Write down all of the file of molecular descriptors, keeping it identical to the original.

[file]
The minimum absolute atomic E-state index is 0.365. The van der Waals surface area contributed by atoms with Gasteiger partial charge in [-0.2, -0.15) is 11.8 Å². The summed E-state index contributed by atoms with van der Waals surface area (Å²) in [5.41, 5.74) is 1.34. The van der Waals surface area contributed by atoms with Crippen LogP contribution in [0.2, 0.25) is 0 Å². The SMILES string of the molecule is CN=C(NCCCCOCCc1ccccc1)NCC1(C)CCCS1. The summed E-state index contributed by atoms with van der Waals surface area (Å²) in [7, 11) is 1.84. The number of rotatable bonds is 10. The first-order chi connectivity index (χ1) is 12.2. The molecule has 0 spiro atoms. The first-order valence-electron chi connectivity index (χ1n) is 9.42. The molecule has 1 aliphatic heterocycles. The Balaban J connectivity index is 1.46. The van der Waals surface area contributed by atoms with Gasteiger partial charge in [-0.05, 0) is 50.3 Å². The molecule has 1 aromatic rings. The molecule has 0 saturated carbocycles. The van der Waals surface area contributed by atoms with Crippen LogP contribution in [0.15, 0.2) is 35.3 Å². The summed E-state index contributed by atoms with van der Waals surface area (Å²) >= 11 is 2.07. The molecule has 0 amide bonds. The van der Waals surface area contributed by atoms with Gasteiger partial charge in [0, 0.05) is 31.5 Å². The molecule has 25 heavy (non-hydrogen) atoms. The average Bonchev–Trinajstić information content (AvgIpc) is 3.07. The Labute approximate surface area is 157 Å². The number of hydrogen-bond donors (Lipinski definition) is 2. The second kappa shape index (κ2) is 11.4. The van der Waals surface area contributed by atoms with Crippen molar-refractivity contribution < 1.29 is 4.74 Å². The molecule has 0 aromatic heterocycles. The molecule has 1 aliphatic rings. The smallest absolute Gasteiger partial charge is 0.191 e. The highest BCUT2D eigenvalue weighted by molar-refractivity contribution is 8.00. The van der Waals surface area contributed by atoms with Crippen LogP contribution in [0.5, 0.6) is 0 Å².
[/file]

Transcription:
The minimum absolute atomic E-state index is 0.365. The van der Waals surface area contributed by atoms with Gasteiger partial charge in [-0.2, -0.15) is 11.8 Å². The summed E-state index contributed by atoms with van der Waals surface area (Å²) in [5.41, 5.74) is 1.34. The van der Waals surface area contributed by atoms with Crippen LogP contribution in [0.2, 0.25) is 0 Å². The SMILES string of the molecule is CN=C(NCCCCOCCc1ccccc1)NCC1(C)CCCS1. The summed E-state index contributed by atoms with van der Waals surface area (Å²) in [7, 11) is 1.84. The number of rotatable bonds is 10. The first-order chi connectivity index (χ1) is 12.2. The molecule has 0 spiro atoms. The first-order valence-electron chi connectivity index (χ1n) is 9.42. The molecule has 1 aliphatic heterocycles. The Balaban J connectivity index is 1.46. The van der Waals surface area contributed by atoms with Gasteiger partial charge in [-0.05, 0) is 50.3 Å². The molecule has 1 aromatic rings. The molecule has 0 saturated carbocycles. The van der Waals surface area contributed by atoms with Crippen LogP contribution in [0.15, 0.2) is 35.3 Å². The summed E-state index contributed by atoms with van der Waals surface area (Å²) >= 11 is 2.07. The molecule has 0 amide bonds. The van der Waals surface area contributed by atoms with Gasteiger partial charge in [0, 0.05) is 31.5 Å². The molecule has 25 heavy (non-hydrogen) atoms. The average Bonchev–Trinajstić information content (AvgIpc) is 3.07. The Labute approximate surface area is 157 Å². The number of hydrogen-bond donors (Lipinski definition) is 2. The second kappa shape index (κ2) is 11.4. The van der Waals surface area contributed by atoms with Crippen molar-refractivity contribution < 1.29 is 4.74 Å². The molecule has 0 aromatic heterocycles. The molecule has 1 aliphatic rings. The smallest absolute Gasteiger partial charge is 0.191 e. The highest BCUT2D eigenvalue weighted by molar-refractivity contribution is 8.00. The van der Waals surface area contributed by atoms with Crippen LogP contribution in [0.5, 0.6) is 0 Å².